What does a political regime do when its philosophy doesn’t work and is leading to ruin? It can’t scrap the philosophy, which is its raison d’être and the basis of its power. Were it to chuck the philosophy, its core constituencies would abandon it. So instead it blames those who have most cogently pointed out the defects of the philosophy. It calls them liars and haters. The strategy is evidently one of desperation, and a confession of the bankruptcy of the regime in question.
In the waning days of the East German state — the German Democratic Republic — East German Politburo apparatchik Hermann Axen persuaded Erich Honecker to embrace an “our-critics-are-liars-and-haters” strategy. Communism in the late summer of 1989 was a joke, but it was at the same time the raison d’être of the SED, the ruling Communist party. Without it, a lot of bureaucrats would be out of a job. Axen was one of these. “A dirty wave of hate and great lies is breaking over the GDR,” he declared on September 10, two months before ordinary Germans brought down the Berlin Wall in the name of political and economic freedom.
Flash forward to 2011. The Democratic party in the third year of the Obama presidency is in trouble. The administration’s policies are rapidly becoming a joke. One can quibble about the best label for those policies — Keynesian big-statism, tax-and-spend liberalism, socialism lite. What is not in doubt is that the policies have failed to help the economy and are leading to ruin. But the Democratic party can’t abandon the policies because its foremost constituencies, the public-sector unions, are dependent on them.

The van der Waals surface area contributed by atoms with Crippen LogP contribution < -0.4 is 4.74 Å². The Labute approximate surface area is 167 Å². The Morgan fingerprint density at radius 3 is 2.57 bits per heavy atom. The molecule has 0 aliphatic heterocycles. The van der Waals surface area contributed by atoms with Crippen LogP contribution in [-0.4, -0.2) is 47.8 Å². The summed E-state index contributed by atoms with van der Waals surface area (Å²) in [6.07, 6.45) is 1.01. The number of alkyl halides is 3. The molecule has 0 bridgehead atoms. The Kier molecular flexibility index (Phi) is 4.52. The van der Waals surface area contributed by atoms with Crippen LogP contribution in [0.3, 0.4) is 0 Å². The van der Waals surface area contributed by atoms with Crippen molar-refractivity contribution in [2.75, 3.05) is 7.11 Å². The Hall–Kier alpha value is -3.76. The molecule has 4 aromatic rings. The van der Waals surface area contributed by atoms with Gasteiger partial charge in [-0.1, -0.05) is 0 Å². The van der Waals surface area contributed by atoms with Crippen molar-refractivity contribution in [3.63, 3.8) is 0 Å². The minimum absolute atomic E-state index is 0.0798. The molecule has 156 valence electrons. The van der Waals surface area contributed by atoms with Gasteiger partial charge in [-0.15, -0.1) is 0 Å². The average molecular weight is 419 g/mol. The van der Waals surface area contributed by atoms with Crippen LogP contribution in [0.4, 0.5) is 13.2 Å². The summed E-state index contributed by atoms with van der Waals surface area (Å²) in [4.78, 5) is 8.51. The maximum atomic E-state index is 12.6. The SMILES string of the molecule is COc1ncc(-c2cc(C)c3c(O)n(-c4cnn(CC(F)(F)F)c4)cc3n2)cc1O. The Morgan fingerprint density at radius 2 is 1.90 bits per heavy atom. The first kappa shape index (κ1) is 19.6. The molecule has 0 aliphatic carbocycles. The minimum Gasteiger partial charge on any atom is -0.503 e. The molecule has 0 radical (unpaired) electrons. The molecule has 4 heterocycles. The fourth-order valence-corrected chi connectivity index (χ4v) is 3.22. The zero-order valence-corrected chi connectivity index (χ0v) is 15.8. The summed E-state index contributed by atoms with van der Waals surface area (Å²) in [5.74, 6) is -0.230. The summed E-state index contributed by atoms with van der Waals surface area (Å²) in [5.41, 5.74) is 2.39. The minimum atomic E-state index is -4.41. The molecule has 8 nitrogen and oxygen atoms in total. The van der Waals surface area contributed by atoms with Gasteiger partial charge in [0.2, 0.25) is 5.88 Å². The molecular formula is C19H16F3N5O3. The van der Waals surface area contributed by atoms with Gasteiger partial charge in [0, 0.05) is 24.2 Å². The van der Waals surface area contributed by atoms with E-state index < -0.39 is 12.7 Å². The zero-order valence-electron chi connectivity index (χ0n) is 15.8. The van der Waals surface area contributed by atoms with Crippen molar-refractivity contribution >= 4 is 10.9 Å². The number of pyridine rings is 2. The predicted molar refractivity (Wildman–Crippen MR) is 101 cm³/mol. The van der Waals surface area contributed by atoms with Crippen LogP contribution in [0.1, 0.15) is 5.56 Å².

And so the Democratic leadership has settled on the Hermann Axen strategy. “Our-critics-are-liars-and-haters.”
In January, Rep. Steve Cohen (D., Tenn.) compared Republican opponents of the health-care law to Joseph Goebbels. “They say it’s a government takeover of health care, a big lie just like Goebbels,” Cohen said. “You say it enough, you repeat the lie, you repeat the lie, and eventually, people believe it. Like blood libel. That’s the same kind of thing. . . . The Germans said enough about the Jews and people believed it — believed it and you have the Holocaust.” (Cohen later issued a lame apology.)
As the case for the administration’s policies crumbles, the Democratic leadership is amplifying its Axen-style rhetoric. Vice President Biden has accused tea-party Republicans of “acting like terrorists” in the debt-ceiling negotiations. (He later said that he was misquoted.) On Monday, Rep. Debbie Wasserman Schultz (D., Fla.), chair of the Democratic National Committee, called the tea partiers “tyrants,” and last week Sen. John Kerry (D., Mass.) accused the Tea Party of propagating a big lie. He urged the media not to give “equal time or equal balance” to tea partiers because their view “is not factual.”
This is good news. The “our-critics-are-liars-and-haters” trope has a limited rhetorical appeal. It is typically trotted out when a regime no longer has either a persuasive case for its policies or a language with which to make that case and win back the middle-of-the-roaders who have turned against it. The regime is forced to do what it can to reassure and reanimate its ever more apathetic base. When a regime finds itself in so unenviable a position, the odds are good that it will fall.
— Michael Knox Beran is a contributing editor of City Journal and the author, most recently, of Pathology of the Elites.